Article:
Tag Archives: Melania Trump

Melania Trump: The Language of Fashion Obscures the Real Story

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Laurie and Debbie say:

Far too much attention has been paid to Melania Trump’s stiletto heels as  inappropriate attire for floodwater. Writing at The Cut, Rhonda Garelick makes a much more important point about the First Lady’s presentation:

The problem is not that Melania Trump wore an unsuitable, blithely out-of-touch outfit, although she did. The problem is that this administration turns every event — no matter how dire — into a kind of anesthetized luxury fashion shoot, which leads us to some disturbing political truths. …

[Fashion] photos exist to cast the fetishizing spell of the commodity over us. They create, that is, a dissociative relationship with the viewer. And while Melania Trump was known to have been somewhat stiff as a model, she has clearly mastered that squinty, middle-distance gaze, which she regularly employs as First Lady.

The camera lies, even before the Photoshop manipulation begins. The  person being photographed and the photographer have a vast array of decisions to make, decisions that can humanize or commodify, that can create intimacy or invoke power, that can equalize or separate.

Photographs of Donald Trump veer between the two. He isn’t any good at humanizing himself. Nor do his photographers often seem to have that in mind. Still, he has a certain level of wanting to be, or seem to be, Everyman, and there are pictures of him that convey that desire. But the women in his family, and the women in his administration, never cross that gap. They are always the (mythical) unavailable woman of Everyman’s dreams, the woman too desirable to be attainable, too arrogant to be the least bit interested in anything around her.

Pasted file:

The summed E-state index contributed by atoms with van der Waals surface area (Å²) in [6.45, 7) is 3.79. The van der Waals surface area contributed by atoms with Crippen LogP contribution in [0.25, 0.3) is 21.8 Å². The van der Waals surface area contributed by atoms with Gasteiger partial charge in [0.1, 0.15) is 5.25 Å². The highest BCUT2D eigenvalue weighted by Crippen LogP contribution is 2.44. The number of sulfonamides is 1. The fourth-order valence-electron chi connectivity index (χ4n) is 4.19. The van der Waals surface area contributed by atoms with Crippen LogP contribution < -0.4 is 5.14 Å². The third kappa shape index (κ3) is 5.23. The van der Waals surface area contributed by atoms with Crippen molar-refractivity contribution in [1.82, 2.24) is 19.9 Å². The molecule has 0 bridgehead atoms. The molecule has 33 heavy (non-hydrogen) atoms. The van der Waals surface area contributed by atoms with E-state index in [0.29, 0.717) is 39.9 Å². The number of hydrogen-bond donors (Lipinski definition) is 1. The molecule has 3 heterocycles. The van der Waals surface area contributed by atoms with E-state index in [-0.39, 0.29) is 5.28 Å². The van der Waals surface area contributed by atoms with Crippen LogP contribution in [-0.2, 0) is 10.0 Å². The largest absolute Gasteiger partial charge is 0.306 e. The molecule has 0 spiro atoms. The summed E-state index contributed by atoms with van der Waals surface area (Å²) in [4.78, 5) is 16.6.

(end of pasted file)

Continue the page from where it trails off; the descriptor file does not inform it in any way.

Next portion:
Here’s Garelick’s conclusion:

On Tuesday, this meant that instead of being a supporting presence in the president’s trip to survey flood damage, Melania became the star and the trip morphed into a simulacrum, a kind of Vogue shoot “simulating” a president’s trip. In other words, the realness of everyone and everything else (including hurricane victims) faded and the evacuated blankness of the commercial overtook the scene.

And this is how something as apparently trivial as women’s style reveals a profound truth at the heart of this administration and its relationship to America’s citizens: It is as dissociative as a fashion advertisement, brought to power by manipulating and rechanneling the electorate’s desires for wealth and possessions. This truth seeps out of every photographed occasion, including and especially those featuring the Trump women.